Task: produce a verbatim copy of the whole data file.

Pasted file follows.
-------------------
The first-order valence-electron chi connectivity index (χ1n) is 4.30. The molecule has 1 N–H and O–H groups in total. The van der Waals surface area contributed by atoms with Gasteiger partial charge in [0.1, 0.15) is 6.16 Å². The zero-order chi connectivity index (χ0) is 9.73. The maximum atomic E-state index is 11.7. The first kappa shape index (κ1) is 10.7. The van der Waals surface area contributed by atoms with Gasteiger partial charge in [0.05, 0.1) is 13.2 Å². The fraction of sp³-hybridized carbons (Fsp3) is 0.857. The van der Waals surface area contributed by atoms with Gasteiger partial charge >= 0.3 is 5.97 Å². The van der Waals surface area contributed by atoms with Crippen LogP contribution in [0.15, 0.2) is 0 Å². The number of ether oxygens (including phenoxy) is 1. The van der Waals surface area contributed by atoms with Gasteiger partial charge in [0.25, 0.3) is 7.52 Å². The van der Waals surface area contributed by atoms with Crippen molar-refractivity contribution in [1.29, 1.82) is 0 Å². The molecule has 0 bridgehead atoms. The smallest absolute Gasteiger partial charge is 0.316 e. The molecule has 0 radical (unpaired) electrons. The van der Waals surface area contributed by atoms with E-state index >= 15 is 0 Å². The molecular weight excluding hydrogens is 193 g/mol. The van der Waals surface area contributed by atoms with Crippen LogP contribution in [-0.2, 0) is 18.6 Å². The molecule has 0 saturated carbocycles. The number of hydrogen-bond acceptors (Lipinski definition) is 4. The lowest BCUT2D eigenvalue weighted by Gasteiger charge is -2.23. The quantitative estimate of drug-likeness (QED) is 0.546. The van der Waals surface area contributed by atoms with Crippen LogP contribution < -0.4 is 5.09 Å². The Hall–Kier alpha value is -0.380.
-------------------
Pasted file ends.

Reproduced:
The first-order valence-electron chi connectivity index (χ1n) is 4.30. The molecule has 1 N–H and O–H groups in total. The van der Waals surface area contributed by atoms with Gasteiger partial charge in [0.1, 0.15) is 6.16 Å². The zero-order chi connectivity index (χ0) is 9.73. The maximum atomic E-state index is 11.7. The first kappa shape index (κ1) is 10.7. The van der Waals surface area contributed by atoms with Gasteiger partial charge in [0.05, 0.1) is 13.2 Å². The fraction of sp³-hybridized carbons (Fsp3) is 0.857. The van der Waals surface area contributed by atoms with Gasteiger partial charge >= 0.3 is 5.97 Å². The van der Waals surface area contributed by atoms with Crippen LogP contribution in [0.15, 0.2) is 0 Å². The number of ether oxygens (including phenoxy) is 1. The van der Waals surface area contributed by atoms with Gasteiger partial charge in [0.25, 0.3) is 7.52 Å². The van der Waals surface area contributed by atoms with Crippen molar-refractivity contribution in [1.29, 1.82) is 0 Å². The molecule has 0 bridgehead atoms. The smallest absolute Gasteiger partial charge is 0.316 e. The molecule has 0 radical (unpaired) electrons. The van der Waals surface area contributed by atoms with E-state index >= 15 is 0 Å². The molecular weight excluding hydrogens is 193 g/mol. The van der Waals surface area contributed by atoms with Crippen LogP contribution in [-0.2, 0) is 18.6 Å². The molecule has 0 saturated carbocycles. The number of hydrogen-bond acceptors (Lipinski definition) is 4. The lowest BCUT2D eigenvalue weighted by Gasteiger charge is -2.23. The quantitative estimate of drug-likeness (QED) is 0.546. The van der Waals surface area contributed by atoms with Crippen LogP contribution < -0.4 is 5.09 Å². The Hall–Kier alpha value is -0.380.